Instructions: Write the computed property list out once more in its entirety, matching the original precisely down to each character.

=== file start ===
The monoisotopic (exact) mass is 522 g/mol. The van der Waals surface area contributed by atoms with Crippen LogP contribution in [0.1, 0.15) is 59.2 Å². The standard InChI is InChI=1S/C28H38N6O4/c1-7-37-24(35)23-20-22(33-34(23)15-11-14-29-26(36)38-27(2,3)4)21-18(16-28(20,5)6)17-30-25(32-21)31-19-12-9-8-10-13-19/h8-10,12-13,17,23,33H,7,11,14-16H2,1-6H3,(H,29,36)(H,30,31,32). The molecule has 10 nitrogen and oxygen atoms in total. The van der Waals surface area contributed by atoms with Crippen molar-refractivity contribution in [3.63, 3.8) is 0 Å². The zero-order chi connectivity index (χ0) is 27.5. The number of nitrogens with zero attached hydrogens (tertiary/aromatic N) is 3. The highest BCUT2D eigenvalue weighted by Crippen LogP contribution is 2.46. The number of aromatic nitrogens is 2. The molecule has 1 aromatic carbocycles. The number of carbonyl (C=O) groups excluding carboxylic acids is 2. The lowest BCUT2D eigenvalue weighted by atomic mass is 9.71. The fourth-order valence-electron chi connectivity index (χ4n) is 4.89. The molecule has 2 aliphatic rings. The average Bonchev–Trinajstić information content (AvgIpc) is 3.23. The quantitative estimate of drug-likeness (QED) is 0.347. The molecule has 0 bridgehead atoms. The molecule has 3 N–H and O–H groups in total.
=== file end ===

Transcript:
The monoisotopic (exact) mass is 522 g/mol. The van der Waals surface area contributed by atoms with Crippen LogP contribution in [0.1, 0.15) is 59.2 Å². The standard InChI is InChI=1S/C28H38N6O4/c1-7-37-24(35)23-20-22(33-34(23)15-11-14-29-26(36)38-27(2,3)4)21-18(16-28(20,5)6)17-30-25(32-21)31-19-12-9-8-10-13-19/h8-10,12-13,17,23,33H,7,11,14-16H2,1-6H3,(H,29,36)(H,30,31,32). The molecule has 10 nitrogen and oxygen atoms in total. The van der Waals surface area contributed by atoms with Crippen molar-refractivity contribution in [3.63, 3.8) is 0 Å². The zero-order chi connectivity index (χ0) is 27.5. The number of nitrogens with zero attached hydrogens (tertiary/aromatic N) is 3. The highest BCUT2D eigenvalue weighted by Crippen LogP contribution is 2.46. The number of aromatic nitrogens is 2. The molecule has 1 aromatic carbocycles. The number of carbonyl (C=O) groups excluding carboxylic acids is 2. The lowest BCUT2D eigenvalue weighted by atomic mass is 9.71. The fourth-order valence-electron chi connectivity index (χ4n) is 4.89. The molecule has 2 aliphatic rings. The average Bonchev–Trinajstić information content (AvgIpc) is 3.23. The quantitative estimate of drug-likeness (QED) is 0.347. The molecule has 0 bridgehead atoms. The molecule has 3 N–H and O–H groups in total.